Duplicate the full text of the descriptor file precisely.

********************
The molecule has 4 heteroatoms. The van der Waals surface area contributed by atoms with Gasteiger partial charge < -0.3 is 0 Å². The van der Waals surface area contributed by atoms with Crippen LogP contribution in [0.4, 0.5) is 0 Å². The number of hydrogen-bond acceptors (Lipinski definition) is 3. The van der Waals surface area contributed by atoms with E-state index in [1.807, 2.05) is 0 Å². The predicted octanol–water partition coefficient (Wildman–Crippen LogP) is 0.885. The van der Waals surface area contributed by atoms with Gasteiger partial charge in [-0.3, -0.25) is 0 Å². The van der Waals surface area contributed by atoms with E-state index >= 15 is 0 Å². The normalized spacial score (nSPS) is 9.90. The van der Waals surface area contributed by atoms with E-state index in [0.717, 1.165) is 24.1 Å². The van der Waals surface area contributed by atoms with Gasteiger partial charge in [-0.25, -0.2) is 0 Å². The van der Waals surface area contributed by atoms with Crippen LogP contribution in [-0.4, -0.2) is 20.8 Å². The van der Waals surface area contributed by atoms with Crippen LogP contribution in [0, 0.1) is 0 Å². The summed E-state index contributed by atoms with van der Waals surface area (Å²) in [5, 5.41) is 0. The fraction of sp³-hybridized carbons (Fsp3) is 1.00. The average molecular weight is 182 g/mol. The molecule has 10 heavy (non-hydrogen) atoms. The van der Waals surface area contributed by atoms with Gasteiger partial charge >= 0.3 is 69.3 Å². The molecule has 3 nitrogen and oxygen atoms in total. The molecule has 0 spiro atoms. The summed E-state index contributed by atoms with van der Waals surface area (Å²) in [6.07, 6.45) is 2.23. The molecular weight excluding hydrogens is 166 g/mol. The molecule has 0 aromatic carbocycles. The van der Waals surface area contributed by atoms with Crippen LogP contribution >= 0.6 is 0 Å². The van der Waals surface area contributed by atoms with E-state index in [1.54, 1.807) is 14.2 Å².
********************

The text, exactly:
The molecule has 4 heteroatoms. The van der Waals surface area contributed by atoms with Gasteiger partial charge < -0.3 is 0 Å². The van der Waals surface area contributed by atoms with Crippen LogP contribution in [0.4, 0.5) is 0 Å². The number of hydrogen-bond acceptors (Lipinski definition) is 3. The van der Waals surface area contributed by atoms with E-state index in [1.807, 2.05) is 0 Å². The predicted octanol–water partition coefficient (Wildman–Crippen LogP) is 0.885. The van der Waals surface area contributed by atoms with Gasteiger partial charge in [-0.3, -0.25) is 0 Å². The van der Waals surface area contributed by atoms with E-state index >= 15 is 0 Å². The normalized spacial score (nSPS) is 9.90. The van der Waals surface area contributed by atoms with E-state index in [0.717, 1.165) is 24.1 Å². The van der Waals surface area contributed by atoms with Gasteiger partial charge in [-0.25, -0.2) is 0 Å². The van der Waals surface area contributed by atoms with Crippen LogP contribution in [-0.4, -0.2) is 20.8 Å². The van der Waals surface area contributed by atoms with Crippen LogP contribution in [0, 0.1) is 0 Å². The summed E-state index contributed by atoms with van der Waals surface area (Å²) in [5, 5.41) is 0. The fraction of sp³-hybridized carbons (Fsp3) is 1.00. The average molecular weight is 182 g/mol. The molecule has 10 heavy (non-hydrogen) atoms. The van der Waals surface area contributed by atoms with Gasteiger partial charge >= 0.3 is 69.3 Å². The molecule has 3 nitrogen and oxygen atoms in total. The molecule has 0 spiro atoms. The summed E-state index contributed by atoms with van der Waals surface area (Å²) in [6.07, 6.45) is 2.23. The molecular weight excluding hydrogens is 166 g/mol. The molecule has 0 aromatic carbocycles. The van der Waals surface area contributed by atoms with Crippen LogP contribution >= 0.6 is 0 Å². The van der Waals surface area contributed by atoms with E-state index in [1.54, 1.807) is 14.2 Å².